Enquiry about object: 6914

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    Tlingit Woven Spruce Root Fan

    Tlingit People, Southeast Alaska, United States
    circa 1900

    height: 41.4cm, width: 23.5cm, weight: 63g



    private collection, London.

    – scroll down to see further images –

    This fine fan is from the Tlingit people of southeast Alaska. It has been woven from young, dried spruce roots. Both sides are decorated with two rows of killer whale teeth motifs in warm hues of red, orange, yellow, and brown.

    The Tlingit produced fine examples of two-strand twining from spruce roots. Most known for their baskets, they also produced other items such as this fan.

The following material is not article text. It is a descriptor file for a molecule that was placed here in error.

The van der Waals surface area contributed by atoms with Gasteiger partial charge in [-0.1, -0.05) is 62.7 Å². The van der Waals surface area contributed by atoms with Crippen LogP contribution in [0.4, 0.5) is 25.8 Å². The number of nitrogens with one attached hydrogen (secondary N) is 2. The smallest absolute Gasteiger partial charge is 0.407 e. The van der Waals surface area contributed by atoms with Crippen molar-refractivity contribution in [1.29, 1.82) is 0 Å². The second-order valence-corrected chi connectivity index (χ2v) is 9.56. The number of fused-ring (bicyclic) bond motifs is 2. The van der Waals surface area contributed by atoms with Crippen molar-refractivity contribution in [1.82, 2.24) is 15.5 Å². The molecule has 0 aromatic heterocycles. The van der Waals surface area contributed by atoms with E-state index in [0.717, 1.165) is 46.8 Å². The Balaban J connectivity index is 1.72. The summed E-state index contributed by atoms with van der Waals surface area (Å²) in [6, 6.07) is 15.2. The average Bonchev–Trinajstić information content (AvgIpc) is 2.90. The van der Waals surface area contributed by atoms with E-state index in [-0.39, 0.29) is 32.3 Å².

Tlingit women collected the young roots of the Sitka Spruce in spring. The bark was removed from the roots, which were left to dry over the summer. Then they were split so that they were ready for weaving. Natural dyes were obtained from huckleberry, sulphuric mud, moss, hemlock bark, and alder bark steeped in urine. Commercial aniline dyes were introduced from the 1890s.

    See Volger (1999, p. 197) for a basket of woven spruce roots with similar hues and geometric motifs.

    The fan here has obvious age and is in very fine condition.


    Volger, G., (ed.), Kunst der Welt: im Rautenstrauch-Joest-Museum fur Volkerkunde, Koln, Prestel Verlag, 1999.

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